Product Page

  • Poles : DPST; Terminals :4 Pins;Position:2 Position(ON/OFF); ( This switch can use 12V )
  • Rated Voltage and Current : AC 125V, 16A; AC 250V, 20A

Water Temperature Probe
Product Page

  • Voltage: 5V-24V wide voltage

E-Stop Switch
Product Page

Emergency stop2

EMI Filter
Product Page

Product Page

Digital Ammeter
Product Page

I can check this wiring later (no time at the moment) but here are some immediate observations.

Main switch: you should have a main AC switch and or an Emergency Stop switch and that should control the DC supplies, LPS, and any other power supplies.
AC fuse: Yes your AC input needs a fuse. You can get AC plugs with fuse sockets built in.
DC fuses: I fuse the output of all DC power circuits. Use automotive fuses.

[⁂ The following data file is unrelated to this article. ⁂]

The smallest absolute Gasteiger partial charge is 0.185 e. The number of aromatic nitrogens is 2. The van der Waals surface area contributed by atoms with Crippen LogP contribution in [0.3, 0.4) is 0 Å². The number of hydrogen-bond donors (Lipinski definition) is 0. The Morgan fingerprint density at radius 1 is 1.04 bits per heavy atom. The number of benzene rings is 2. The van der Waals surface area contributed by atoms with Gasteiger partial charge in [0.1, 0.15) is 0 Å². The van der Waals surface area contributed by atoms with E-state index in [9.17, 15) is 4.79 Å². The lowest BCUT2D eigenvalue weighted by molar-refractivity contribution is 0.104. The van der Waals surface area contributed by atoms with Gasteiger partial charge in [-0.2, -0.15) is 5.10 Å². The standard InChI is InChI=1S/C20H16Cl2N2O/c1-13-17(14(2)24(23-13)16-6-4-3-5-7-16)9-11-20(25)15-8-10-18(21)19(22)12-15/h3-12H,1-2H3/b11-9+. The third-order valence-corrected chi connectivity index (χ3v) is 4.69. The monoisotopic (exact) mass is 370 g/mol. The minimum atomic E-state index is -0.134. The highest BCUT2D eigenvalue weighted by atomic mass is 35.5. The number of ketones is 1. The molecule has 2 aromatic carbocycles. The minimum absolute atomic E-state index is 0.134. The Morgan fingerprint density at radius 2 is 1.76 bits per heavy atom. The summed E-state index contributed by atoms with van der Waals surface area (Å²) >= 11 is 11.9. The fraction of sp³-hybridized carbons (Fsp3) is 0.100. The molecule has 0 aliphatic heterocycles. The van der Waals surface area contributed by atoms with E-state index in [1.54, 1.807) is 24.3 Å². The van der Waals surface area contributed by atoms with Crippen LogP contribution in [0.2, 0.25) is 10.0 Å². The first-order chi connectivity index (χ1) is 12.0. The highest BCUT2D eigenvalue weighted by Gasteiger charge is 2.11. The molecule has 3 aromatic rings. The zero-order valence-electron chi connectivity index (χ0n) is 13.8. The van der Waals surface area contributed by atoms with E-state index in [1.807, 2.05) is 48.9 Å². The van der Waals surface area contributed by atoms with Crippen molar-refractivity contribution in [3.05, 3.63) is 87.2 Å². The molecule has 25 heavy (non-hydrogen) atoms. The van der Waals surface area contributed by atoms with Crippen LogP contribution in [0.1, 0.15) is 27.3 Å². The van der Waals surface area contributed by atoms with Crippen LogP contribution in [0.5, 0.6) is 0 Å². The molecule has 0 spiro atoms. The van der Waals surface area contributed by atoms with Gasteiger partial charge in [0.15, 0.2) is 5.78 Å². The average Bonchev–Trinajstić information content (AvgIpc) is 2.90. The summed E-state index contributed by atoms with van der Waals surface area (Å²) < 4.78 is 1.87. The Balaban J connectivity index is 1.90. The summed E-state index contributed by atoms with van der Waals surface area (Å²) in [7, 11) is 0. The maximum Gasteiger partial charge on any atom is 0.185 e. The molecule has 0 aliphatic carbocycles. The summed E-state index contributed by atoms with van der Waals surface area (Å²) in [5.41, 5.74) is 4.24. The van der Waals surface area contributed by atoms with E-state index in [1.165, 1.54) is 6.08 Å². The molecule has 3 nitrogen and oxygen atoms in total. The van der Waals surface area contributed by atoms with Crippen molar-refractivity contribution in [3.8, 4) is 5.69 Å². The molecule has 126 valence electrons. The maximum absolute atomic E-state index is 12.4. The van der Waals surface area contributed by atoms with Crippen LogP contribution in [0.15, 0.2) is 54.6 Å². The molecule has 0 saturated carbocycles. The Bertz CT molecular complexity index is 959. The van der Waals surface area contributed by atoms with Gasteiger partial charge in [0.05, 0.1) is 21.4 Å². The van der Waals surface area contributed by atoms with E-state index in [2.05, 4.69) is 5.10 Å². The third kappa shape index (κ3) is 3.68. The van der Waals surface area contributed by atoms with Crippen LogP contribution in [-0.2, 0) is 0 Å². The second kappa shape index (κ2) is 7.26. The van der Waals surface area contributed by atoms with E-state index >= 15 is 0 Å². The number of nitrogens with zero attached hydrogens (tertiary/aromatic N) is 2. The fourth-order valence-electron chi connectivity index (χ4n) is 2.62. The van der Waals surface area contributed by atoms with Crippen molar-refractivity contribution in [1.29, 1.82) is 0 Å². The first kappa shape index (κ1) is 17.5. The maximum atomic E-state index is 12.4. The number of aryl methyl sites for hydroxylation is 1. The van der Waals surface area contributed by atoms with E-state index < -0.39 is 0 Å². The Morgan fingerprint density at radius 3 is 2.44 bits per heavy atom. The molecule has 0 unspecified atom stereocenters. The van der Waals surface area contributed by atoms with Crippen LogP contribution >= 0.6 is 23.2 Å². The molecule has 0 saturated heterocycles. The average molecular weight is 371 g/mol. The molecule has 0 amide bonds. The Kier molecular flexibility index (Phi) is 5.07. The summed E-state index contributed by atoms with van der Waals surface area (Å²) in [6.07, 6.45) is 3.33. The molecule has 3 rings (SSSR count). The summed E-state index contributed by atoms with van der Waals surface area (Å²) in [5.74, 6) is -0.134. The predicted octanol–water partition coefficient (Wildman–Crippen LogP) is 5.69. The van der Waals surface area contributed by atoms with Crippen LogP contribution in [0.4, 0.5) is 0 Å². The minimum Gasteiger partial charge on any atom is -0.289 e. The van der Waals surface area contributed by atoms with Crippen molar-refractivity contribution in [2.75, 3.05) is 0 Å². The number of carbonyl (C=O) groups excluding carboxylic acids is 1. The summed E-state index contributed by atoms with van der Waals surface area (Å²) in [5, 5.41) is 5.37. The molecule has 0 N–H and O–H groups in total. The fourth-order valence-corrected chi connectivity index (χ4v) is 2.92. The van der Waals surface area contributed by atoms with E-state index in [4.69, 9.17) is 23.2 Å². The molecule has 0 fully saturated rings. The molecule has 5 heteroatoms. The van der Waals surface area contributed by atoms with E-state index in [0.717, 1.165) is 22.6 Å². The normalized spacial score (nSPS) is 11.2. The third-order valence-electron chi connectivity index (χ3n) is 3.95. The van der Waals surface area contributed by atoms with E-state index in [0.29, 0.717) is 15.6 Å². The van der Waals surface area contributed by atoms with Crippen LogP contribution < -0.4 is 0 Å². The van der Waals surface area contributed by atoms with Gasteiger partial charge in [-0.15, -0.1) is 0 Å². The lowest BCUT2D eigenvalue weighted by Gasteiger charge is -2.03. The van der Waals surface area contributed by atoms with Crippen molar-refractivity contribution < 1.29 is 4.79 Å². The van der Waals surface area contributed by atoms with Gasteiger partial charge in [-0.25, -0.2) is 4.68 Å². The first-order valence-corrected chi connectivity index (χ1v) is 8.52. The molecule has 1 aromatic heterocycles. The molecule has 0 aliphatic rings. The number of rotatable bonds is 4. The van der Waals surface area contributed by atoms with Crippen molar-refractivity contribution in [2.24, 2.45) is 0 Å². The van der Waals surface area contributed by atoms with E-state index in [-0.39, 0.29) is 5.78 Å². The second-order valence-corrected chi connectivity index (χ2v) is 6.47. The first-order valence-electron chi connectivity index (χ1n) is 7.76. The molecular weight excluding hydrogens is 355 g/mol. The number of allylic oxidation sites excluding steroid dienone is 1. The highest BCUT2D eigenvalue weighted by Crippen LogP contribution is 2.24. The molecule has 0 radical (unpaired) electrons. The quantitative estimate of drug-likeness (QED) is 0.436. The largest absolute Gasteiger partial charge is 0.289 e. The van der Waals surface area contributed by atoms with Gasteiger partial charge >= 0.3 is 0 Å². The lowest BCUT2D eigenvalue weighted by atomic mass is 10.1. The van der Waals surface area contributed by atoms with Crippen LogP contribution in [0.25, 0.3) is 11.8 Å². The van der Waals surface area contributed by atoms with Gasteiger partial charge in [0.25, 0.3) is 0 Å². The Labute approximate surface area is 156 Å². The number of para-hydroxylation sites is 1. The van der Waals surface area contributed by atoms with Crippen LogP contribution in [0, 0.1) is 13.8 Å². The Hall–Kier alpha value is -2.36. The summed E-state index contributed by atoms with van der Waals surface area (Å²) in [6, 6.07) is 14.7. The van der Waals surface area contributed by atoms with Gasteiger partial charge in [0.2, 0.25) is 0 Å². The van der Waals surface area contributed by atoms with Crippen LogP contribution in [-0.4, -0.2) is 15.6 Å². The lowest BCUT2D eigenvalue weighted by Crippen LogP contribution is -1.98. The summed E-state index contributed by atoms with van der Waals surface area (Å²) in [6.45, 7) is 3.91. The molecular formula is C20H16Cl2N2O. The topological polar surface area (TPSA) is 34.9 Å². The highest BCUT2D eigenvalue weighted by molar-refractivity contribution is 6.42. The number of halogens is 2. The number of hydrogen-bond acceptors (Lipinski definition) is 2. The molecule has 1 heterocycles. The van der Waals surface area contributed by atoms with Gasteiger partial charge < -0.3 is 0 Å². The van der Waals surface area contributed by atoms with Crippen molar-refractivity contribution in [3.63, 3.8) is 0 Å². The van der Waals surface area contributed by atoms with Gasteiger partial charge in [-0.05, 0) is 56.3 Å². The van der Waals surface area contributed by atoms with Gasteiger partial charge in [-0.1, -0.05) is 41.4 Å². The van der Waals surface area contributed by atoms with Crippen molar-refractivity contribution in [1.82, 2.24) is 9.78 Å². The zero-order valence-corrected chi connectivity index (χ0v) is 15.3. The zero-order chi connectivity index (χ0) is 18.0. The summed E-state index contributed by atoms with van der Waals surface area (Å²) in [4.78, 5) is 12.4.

Water flow: check that your water flow switch is sensitive enough to turn on with the pressure for whatever coolant pump you plan to use. Is that one really .6Mp = 600000P = 87 psi??
Laser current meter: consider an analog meter, it is useful to see rapid changes in laser current which a digital meter will not show (to slow).
Temperature Control: use a temperature controller that reads the temp but also has a cutout for temperatures in excess of the operating range. This will save your tube.
Interlocks Please install interlocks on the covers. You need to ensure the laser does not blind you accidentally.
Laser test switch: this fires the laser for testing assuming the “Laser Enable” switch is asserted.
Laser Enable switch: enables the LPS to be fired when the laser test switch is asserted or the controller asserts the digital control on the LPS.

If you need recommendations on parts, let me know…